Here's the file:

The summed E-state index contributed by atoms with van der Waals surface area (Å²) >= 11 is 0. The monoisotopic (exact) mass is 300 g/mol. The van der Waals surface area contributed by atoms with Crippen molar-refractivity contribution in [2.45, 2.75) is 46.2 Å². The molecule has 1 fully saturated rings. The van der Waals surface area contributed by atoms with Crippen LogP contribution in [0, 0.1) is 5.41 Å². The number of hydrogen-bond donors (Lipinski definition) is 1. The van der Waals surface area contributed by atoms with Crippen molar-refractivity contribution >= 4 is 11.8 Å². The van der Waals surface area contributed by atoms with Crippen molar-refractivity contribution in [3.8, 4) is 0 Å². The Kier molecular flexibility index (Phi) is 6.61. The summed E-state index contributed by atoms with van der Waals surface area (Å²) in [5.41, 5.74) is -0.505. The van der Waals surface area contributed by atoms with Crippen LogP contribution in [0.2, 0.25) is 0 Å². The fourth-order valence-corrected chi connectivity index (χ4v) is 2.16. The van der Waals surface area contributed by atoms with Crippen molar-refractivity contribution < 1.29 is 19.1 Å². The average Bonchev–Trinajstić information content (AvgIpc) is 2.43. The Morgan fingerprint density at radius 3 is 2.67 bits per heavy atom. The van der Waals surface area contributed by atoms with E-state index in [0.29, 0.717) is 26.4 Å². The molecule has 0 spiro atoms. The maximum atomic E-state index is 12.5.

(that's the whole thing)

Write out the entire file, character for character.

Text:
The summed E-state index contributed by atoms with van der Waals surface area (Å²) >= 11 is 0. The monoisotopic (exact) mass is 300 g/mol. The van der Waals surface area contributed by atoms with Crippen molar-refractivity contribution in [2.45, 2.75) is 46.2 Å². The molecule has 1 fully saturated rings. The van der Waals surface area contributed by atoms with Crippen LogP contribution in [0, 0.1) is 5.41 Å². The number of hydrogen-bond donors (Lipinski definition) is 1. The van der Waals surface area contributed by atoms with Crippen molar-refractivity contribution >= 4 is 11.8 Å². The van der Waals surface area contributed by atoms with Crippen molar-refractivity contribution in [3.8, 4) is 0 Å². The Kier molecular flexibility index (Phi) is 6.61. The summed E-state index contributed by atoms with van der Waals surface area (Å²) in [5.41, 5.74) is -0.505. The van der Waals surface area contributed by atoms with Crippen LogP contribution in [0.2, 0.25) is 0 Å². The fourth-order valence-corrected chi connectivity index (χ4v) is 2.16. The van der Waals surface area contributed by atoms with Crippen molar-refractivity contribution < 1.29 is 19.1 Å². The average Bonchev–Trinajstić information content (AvgIpc) is 2.43. The Morgan fingerprint density at radius 3 is 2.67 bits per heavy atom. The van der Waals surface area contributed by atoms with E-state index in [0.29, 0.717) is 26.4 Å². The molecule has 0 spiro atoms. The maximum atomic E-state index is 12.5.